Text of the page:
Causality Principle- Simplified Deliberation and Explanation of Its Complex Mathematics
Strike a bell, and then the sound of the gong is heard, and not until it strikes. This is the Universal Phenomenon assertion of Causality; and it’s a ‘matter of fact’- taken very lightly. The knowledge on causality theory is too fragmented and not concise, and the ‘complex analysis theory’ is lost, rendering the interpretation of this ‘matter-of-fact’ phenomenon very difficult. Authors use the mathematical formulas in the available literature without adequately describing them, and their functional usefulness seems to be missing; and in the complexities it gets lost. The formulas used do not perform very detailed and elaborate measures that provide readers with jitters. The aim of this chapter and its deliberation with thorough derivations is to present the Concepts of Causality in a strict manner and to establish mathematics in a simpler way, while still taking into account the purpose of applications. A basic definition of nature that is:’ the result can only arise after the cause’, i.e. called causality has excellent mathematical treatment and development that we name as the relationship between Kramer-Kronigs, analyticity, the theory of Titchmarsh, etc. Like the sentence in the upper half of the complex plane,’ a causal answer mechanism is analytical,’ sounds very complicated and abstract. We try to provide elaborate care here in this chapter on all the seemingly complicated and abstract mathematical statements and expressions. Although the Causality Concepts look very complicated and too abstract in terms of ‘complex-analysis, here in this chapter we simplify the derivation of Kramer-Kronigs relationships of analyticity and obtain these expressions in domains of time and frequency. We start from the basics of the Impulse Response Function or the Function of Green and then describe the function of generalized susceptibility. The Kramer-Kronig relationships in the frequency domain and later in the time domain are then established using Fourier transformation techniques. This approach is used in various fields, such as impedance studies, dielectric relaxation/retardation studies, refractive index studies, electric polarization studies, studies of magnetic systems, studies of stress-strain relaxation, etc. Even if we render an artificial material with negative permittivity and negative permeability (thus showing negative refraction), the statistical causality checks, the Kramer-Kronigs relationship, can and must be observed. The examples we take into account in this chapter are for simple Debye systems, but the theory and concepts we intentionally apply can also be applied to non-Debye systems. We are not aware of the theory of causality formed and discussed here whether it can be extended to non-differentiable systems, i.e. the fractal support response function? In this respect, maybe a new formal mathematics must be developed. Our debate is just about continuous and distinguishable structures. We make a point that the contents of this chapter have not been fresh since the 1930’s, but that the theory and its mathematics have been difficult to understand and also to teach. That’s because the data on the information is too dispersed. This chapter will assist students in physics, engineering and mathematics as a teaching subject, and readers will find the descriptions and detailed derivations helpful in their academic work.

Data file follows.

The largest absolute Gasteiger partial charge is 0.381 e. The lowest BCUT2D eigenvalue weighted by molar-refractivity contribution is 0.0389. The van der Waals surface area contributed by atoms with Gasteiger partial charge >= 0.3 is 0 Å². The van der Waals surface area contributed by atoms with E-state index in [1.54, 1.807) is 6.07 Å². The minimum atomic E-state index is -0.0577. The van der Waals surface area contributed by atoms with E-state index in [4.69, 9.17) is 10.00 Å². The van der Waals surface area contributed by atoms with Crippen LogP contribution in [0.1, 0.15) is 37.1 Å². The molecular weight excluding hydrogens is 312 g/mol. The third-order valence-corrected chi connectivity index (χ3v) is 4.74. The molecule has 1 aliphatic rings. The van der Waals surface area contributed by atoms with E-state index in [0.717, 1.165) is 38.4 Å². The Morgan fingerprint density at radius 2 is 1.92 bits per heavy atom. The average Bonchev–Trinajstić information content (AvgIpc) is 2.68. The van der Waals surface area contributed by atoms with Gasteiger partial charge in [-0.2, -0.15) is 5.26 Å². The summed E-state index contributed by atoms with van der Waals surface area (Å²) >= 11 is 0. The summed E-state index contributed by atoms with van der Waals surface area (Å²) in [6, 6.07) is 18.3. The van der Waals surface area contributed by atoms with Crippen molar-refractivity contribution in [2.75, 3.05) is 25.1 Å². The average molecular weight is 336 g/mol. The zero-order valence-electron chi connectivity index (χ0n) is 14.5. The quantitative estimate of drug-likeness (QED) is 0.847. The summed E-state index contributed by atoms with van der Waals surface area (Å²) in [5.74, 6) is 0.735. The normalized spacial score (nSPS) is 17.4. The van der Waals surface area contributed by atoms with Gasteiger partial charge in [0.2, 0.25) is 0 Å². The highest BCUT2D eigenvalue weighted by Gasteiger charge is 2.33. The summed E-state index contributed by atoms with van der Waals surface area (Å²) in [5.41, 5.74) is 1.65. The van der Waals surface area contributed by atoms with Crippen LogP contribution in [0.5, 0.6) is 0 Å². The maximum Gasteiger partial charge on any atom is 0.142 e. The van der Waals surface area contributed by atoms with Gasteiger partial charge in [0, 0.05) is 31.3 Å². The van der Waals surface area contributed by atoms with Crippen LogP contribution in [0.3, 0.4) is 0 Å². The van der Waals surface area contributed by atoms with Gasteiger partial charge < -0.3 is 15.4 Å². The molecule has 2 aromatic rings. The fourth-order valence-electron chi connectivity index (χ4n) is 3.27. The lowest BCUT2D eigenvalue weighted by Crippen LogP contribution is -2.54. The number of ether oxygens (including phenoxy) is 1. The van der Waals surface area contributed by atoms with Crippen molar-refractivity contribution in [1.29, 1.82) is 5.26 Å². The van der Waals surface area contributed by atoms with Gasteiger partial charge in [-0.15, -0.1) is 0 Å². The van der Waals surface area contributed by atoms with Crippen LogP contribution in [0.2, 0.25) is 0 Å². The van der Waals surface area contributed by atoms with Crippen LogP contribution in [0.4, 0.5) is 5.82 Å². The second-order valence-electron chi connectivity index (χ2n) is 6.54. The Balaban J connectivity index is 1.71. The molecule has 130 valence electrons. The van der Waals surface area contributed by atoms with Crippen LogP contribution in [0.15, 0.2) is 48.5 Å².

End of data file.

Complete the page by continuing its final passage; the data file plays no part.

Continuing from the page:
Author (s) Details
BARC, Mumbai, India (Reteired).
View Book :- https://stm.bookpi.org/TPMCS-V7/issue/view/18
analyticity causal systems conjugate Fourier transform convolution Fourier transform Hilbert-transform impulse response function Kramer-Kronigs relation non-causal systems relaxation retardation susceptibility